intro and ? should pops go into day care to give mum a break

Discussion in 'ARCHIVE FORUM: Support discussions' started by soulsmilin, Apr 9, 2007.

  1. soulsmilin

    soulsmilin Registered User

    Feb 13, 2007
    43
    Tyne and wear
    hi, have posted on here but not really introduced myself,

    At the moment pops is undergoing testing and lives at home with mom and sis is also there helping out, I live around 160 miles away and have been trying to get home as much as poss at the moment, to take pops out, we have had some great days out and I have got to know a different side to the man I know, which is lovely, also making things and doing art, games, puzzles. this also to give mum a break as she is the one that is their 24/7 and maybe get her to go to the pub with sis.

    Pops started doing odd things about two years ago, gradually progressing, last september, we all was on holiday and was not to bad apart from making sure we didn't lose him because he would not of made it back to the room, now asks me who I am, is confused about being in 'someone elses home', and fading too fast from the bright spark he used to be.

    Now my question is, have told mum that she needs to take some time to herself and pops has been offered two days a week at a local center, he went and thought it was great, lots of gardening and projects etc, mum tends to think is a geriatric bunch that sit around alot, know this is because she doesn't like the thought of him going, dont know weather this is because she feels responsable to keep him active, or maybe would feel she was abondoning him, know that if pops was 'in his right mind' would be the last place he would be, but think would be good to have additional stimulation and input and mum, desperatley needs some time to self.

    have asked mum just maybe start with 1/2 day a week and see how goes, was also thinking of may be taking pops there myself as off for a couple of weeks, and seeing how he goes, looking at the long term can see mum getting burnt out and that she needs a bit of time to herself, and am I wrong to try and force my hand just because I think I'm trying to do the right thing?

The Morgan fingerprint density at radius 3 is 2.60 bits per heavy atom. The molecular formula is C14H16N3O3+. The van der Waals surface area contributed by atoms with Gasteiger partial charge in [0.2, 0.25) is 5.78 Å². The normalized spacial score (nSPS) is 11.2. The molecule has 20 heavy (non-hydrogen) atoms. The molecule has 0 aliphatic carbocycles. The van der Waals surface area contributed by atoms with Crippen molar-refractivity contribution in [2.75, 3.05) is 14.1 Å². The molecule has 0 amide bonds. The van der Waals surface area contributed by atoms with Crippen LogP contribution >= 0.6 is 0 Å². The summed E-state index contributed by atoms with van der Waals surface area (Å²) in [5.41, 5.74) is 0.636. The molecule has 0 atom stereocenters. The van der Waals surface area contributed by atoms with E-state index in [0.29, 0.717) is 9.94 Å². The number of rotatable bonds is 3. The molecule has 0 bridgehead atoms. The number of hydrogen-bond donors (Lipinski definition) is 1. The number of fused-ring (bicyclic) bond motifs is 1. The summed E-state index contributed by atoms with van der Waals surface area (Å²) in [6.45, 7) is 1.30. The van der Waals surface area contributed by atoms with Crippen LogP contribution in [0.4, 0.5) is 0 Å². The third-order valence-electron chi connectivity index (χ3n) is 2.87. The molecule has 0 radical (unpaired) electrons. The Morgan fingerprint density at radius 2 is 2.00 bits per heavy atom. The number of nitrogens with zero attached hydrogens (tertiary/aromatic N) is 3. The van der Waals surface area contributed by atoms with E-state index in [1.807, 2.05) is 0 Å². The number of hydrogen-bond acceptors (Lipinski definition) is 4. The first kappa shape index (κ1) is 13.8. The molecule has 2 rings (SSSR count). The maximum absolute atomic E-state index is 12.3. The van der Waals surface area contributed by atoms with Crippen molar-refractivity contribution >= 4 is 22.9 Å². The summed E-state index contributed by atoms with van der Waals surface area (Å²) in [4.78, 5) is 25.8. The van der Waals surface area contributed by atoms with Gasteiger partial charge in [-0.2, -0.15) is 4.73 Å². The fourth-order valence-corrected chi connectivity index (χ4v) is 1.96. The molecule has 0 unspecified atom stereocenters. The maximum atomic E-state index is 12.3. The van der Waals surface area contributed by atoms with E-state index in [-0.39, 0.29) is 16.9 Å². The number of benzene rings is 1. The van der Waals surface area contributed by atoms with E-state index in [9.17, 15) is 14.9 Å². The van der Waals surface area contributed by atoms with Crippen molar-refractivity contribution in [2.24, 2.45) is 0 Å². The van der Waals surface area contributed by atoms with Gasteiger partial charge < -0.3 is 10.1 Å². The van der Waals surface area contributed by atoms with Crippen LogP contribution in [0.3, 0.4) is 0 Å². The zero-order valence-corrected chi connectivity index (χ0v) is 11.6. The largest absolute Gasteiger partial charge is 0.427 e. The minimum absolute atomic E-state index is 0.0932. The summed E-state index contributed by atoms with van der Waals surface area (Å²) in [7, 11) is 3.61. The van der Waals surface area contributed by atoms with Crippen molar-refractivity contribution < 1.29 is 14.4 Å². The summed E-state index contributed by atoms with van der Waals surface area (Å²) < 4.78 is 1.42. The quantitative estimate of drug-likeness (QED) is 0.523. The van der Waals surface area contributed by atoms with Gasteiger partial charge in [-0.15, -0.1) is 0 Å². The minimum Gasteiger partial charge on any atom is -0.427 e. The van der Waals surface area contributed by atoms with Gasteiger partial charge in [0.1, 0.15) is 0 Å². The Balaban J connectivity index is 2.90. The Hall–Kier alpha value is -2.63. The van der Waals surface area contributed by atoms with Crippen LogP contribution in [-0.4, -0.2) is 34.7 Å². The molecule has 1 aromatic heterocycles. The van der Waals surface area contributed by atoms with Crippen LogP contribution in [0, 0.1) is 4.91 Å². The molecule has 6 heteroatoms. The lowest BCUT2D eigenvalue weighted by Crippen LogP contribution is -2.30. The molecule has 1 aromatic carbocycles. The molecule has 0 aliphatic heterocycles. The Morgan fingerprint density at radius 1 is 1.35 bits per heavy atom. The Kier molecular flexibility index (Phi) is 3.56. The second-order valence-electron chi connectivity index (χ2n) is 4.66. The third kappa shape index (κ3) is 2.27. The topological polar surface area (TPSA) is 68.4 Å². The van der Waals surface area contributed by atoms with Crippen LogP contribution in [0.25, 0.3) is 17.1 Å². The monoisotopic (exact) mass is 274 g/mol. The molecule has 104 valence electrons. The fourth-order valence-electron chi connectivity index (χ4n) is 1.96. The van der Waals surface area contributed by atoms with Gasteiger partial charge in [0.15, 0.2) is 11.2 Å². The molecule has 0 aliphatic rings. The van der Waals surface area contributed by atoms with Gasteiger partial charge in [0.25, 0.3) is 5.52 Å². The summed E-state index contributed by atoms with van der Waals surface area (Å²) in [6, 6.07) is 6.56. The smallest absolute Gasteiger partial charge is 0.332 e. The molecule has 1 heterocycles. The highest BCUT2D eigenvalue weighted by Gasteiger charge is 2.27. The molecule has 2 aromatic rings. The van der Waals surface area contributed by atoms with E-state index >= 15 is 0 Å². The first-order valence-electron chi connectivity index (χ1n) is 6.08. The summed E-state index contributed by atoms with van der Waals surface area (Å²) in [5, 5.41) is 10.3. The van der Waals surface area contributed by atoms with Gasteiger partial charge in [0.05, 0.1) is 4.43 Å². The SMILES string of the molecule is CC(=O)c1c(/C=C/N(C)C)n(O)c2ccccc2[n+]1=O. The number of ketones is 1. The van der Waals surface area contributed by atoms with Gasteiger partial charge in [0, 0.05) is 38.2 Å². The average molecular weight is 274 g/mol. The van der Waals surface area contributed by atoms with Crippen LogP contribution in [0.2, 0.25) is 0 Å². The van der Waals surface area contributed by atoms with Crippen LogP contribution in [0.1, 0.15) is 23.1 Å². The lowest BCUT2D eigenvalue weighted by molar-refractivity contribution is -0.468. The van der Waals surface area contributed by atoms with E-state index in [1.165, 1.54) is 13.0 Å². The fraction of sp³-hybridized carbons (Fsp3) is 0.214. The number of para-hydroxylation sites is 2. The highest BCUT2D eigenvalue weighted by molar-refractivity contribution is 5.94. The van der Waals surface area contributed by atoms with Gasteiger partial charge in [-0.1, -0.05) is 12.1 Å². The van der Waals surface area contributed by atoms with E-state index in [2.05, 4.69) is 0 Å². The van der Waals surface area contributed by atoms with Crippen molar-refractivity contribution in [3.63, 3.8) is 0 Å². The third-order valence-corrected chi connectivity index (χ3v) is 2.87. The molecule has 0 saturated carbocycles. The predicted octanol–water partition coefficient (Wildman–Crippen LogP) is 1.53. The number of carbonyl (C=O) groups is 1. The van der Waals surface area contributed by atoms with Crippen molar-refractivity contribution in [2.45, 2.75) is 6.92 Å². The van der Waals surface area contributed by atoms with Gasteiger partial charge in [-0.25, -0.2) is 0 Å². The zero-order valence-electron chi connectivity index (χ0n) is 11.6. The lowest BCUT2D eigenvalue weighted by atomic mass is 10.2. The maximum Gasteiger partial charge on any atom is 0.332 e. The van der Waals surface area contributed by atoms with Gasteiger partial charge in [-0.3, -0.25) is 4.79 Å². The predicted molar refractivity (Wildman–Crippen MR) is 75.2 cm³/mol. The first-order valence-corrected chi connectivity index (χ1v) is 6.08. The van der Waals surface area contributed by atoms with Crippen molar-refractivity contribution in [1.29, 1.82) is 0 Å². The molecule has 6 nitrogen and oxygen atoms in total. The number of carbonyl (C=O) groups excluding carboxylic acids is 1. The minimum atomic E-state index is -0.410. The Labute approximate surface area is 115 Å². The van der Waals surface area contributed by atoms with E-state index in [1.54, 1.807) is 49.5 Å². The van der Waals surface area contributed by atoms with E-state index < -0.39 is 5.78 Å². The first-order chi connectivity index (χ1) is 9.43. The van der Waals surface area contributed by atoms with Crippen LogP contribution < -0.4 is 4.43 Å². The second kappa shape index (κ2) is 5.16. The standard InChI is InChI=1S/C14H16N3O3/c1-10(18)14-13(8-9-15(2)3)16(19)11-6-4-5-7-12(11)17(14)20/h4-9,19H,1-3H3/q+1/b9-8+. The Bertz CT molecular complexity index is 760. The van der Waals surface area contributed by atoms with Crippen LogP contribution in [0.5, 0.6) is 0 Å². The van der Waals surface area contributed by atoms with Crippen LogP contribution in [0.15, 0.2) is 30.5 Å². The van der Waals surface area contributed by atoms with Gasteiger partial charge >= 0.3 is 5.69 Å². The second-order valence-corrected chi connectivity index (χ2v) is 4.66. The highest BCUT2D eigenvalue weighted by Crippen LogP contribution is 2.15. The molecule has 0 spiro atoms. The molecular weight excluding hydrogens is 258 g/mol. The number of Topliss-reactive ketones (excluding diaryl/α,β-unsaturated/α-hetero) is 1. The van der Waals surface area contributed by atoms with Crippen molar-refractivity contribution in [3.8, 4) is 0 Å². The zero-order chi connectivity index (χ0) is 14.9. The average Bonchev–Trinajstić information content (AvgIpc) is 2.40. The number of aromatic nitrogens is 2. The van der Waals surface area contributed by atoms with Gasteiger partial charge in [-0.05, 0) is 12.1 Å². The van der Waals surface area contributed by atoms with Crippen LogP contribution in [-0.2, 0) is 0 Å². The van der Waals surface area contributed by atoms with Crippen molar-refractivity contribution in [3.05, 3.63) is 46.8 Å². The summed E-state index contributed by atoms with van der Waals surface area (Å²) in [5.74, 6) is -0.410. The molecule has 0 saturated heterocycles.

any advice welcome,
     
  2. soulsmilin

    soulsmilin Registered User

    Feb 13, 2007
    43
    Tyne and wear
    brucie, thanks just found your posts on day care and the poll, am going to print out and maybe go through with mom, see if it helps open up conversation bit more
     
  3. Nell

    Nell Registered User

    Aug 9, 2005
    1,170
    Australia
     
  4. Lila13

    Lila13 Registered User

    Feb 24, 2006
    1,342
    Hope you can persuade your mother to let him go for a few hours a week, if he's willing
     
  5. Grannie G

    Grannie G Volunteer Moderator

    Apr 3, 2006
    69,544
    Kent
    Hi soulsmilin,

    How I envy the fact your father thought the day care was great. That`s wonderful.

    If my husband showed the slightest willingness to go to day care he`d go with my blessing and gratitude.

    If he went to day care, I`d have a break a couple of times each week, to re-charge my batteries and, and this is much more important, my husband would have a change of scenery, a different environment, some stimulation and some interaction with new people.

    What a boost for both of us.

    I do hope your mother changes her mind and sees it as a benefit, rather than a deficit on her part.
     
  6. Skye

    Skye Registered User

    Aug 29, 2006
    17,000
    SW Scotland
    Hi soulsmilin

    Why don't you and your mum both call in to the day centre, either mid-morning or after lunch? They're always happy to see family, and if your mum sees your dad happily occupied, she might accept it more.

    If you took your mum out for lunch in between, she'd see the benefits for herself too.